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Engagement

The Neon Museum National Artist Residency

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Now in its sixth year, The Neon Museum National Artist Residency is designed to expand the interpretive potential of the museum collection. The selected artist, working in the fields of digital, performance or visual arts, will have the opportunity to develop a project inspired by The Neon Museum collection. Engagement with the community is an important residency component through a workshop or specific engagement project.

The 2021 residency program will span six weeks from Monday, October 25 through Sunday, December 5, 2021, with the first two weeks conducted virtually and the final four weeks completed on location in Las Vegas. Artists over the age of 18 and based in the United States are eligible to apply.

Prizes Details: 

The following is provided to artists accepted for participation in the Museum's National AIR Program::

Honorarium - $2,500

Travel - $800

Self-contained apartment and studio space in downtown Las Vegas

Materials - up to $3,000

Access to onsite collection and archives

Curatorial support as needed

Marketing and publicity

Documentation

Deadline: 
07/11/2021
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'Contemplation and Engagement: two elements inherent of Care'

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HAS Magazine launches an open call for contributions for its fourth issue to be published in November 2021.

The goal of HAS Magazine is to discuss pressing topics through the analysis of a wide range of themes in the humanities, the social sciences, and the arts. Conceived as a magazine for the broadest possible range of readers, HAS offers a space for staging the most creative, enlightening, imaginative, and socially relevant interactions of the humanities and the arts.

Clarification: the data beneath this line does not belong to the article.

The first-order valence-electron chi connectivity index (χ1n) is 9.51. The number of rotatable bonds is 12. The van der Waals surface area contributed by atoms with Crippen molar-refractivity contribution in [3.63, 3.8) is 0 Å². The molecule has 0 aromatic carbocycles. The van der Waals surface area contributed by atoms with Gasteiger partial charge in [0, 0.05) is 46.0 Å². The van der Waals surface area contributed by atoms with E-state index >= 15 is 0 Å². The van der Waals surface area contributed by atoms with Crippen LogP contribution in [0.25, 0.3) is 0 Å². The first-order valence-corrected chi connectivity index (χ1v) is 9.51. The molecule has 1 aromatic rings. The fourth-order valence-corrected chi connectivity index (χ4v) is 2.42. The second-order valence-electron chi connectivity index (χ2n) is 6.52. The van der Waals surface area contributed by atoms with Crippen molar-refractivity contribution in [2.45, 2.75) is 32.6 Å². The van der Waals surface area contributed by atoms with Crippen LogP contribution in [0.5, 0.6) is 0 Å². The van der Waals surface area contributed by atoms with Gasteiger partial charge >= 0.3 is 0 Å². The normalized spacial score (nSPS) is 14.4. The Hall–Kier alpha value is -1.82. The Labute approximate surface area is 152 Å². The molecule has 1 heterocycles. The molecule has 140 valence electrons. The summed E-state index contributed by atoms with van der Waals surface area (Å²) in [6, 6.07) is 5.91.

Our aim is not simply to report on existing ideas or to reproduce art that examines issues of importance, but to contribute to the achieving of actual progress in cultural exchange and multi-disciplinary collaboration. Information, education, creativity, communication, and thought provocation will be merged, in order to provide a platform for positive change in society—local and worldwide—with the help of the humanities and the arts. We plan to connect curious readers with enthusiastic writers and practitioners willing to work to improve upon current global challenges, through demonstrations of how the humanities and the arts can have an impact on society.

We welcome contributions from scholars, researchers, critics, practicing artists, and any interested parties who find the above aims important and would like to be part of the project. HAS is not a commercial venture, and in order to reach the broadest possible audience, it will be available online for free in English, French and Chinese. Due to the non-profit nature of the publication, contributions will be on a voluntary basis.

The published texts will include scholarly papers, experimental essays, reviews, critiques, interviews, video and photo reportage, and news. The editorial committee is constituted by members of UNESCO-MOST, the International Council for Philosophy and Human Sciences, and Mémoire de l’Avenir.

The theme of the fourth issue is Engagement and Contemplation: Two elements inherent of Care. We aim to investigate this topic from a multi- and cross-disciplinary perspective—including but not limited to philosophy, history, anthropology, archaeology, literature, sociology, economics, political science, and post-humanities scholarship.

MORE INFORMATION ABOUT THE THEME

Engagement is a mindful way of life, a call for action. It builds from self-awareness and the understanding of one’s capacity to judge and act. It is a commitment, an approach to life, inherited in modernity as a moral consequence from historically binding obligations. Engagement is about acting, sometimes in order to alleviate distress, to help or encourage others. It is about feeling invested of a mission. It is movement guided by a desire of transformation. Engagement leads to taking care by direct involvement and practice.